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October 1959

Spontaneous Retinal Electrical Potentials

Author Affiliations

New York
From the Division of Electrophysiology, Department of Research, New York Ear and Eye Infirmary and Albert Einstein College of Medicine.

AMA Arch Ophthalmol. 1959;62(4):599-603. doi:10.1001/archopht.1959.04220040061008

Recent interest in psychopharmacology has led to extensive investigation of a number of types of drugs. The derivative of ergot known as d-lysergic diethylamide, or LSD-25, is one of the most thoroughly studied. This substance has been known to have pronounced effects upon the uterus, vagina, and bronchi and to cause mydriasis, tachycardia, rise in temperature, and other autonomic effects.1 Hoffman,2 in 1943, was the first to report psychic effects of the drug, after he had accidentally ingested a small quantity of it. These have been found to include mood changes, schizoid states, and, most important from the ophthalmological standpoint, visual hallucinations.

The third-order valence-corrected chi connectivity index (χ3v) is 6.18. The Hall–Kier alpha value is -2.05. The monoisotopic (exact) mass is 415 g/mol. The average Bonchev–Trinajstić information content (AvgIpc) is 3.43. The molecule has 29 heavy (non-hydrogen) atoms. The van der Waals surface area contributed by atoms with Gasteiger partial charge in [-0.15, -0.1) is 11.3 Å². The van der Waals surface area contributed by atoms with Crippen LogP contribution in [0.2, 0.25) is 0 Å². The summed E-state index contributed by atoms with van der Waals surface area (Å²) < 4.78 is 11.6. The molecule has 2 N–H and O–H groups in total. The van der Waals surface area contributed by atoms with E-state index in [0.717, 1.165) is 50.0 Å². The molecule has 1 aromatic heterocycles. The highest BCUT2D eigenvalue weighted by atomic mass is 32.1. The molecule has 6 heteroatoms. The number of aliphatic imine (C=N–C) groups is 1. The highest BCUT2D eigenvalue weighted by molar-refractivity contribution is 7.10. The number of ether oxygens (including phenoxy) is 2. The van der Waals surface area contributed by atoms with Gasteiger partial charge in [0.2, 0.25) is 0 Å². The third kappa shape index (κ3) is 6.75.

The doses required for production of hallucinations in man are extremely minute, as little as 0.5μg. to 1.0μg. per kilogram of body weight being effective.3 Larger doses are required in schizophrenic patients.4

Recently Apter and Pfeiffer5 reported their observation that upon administration

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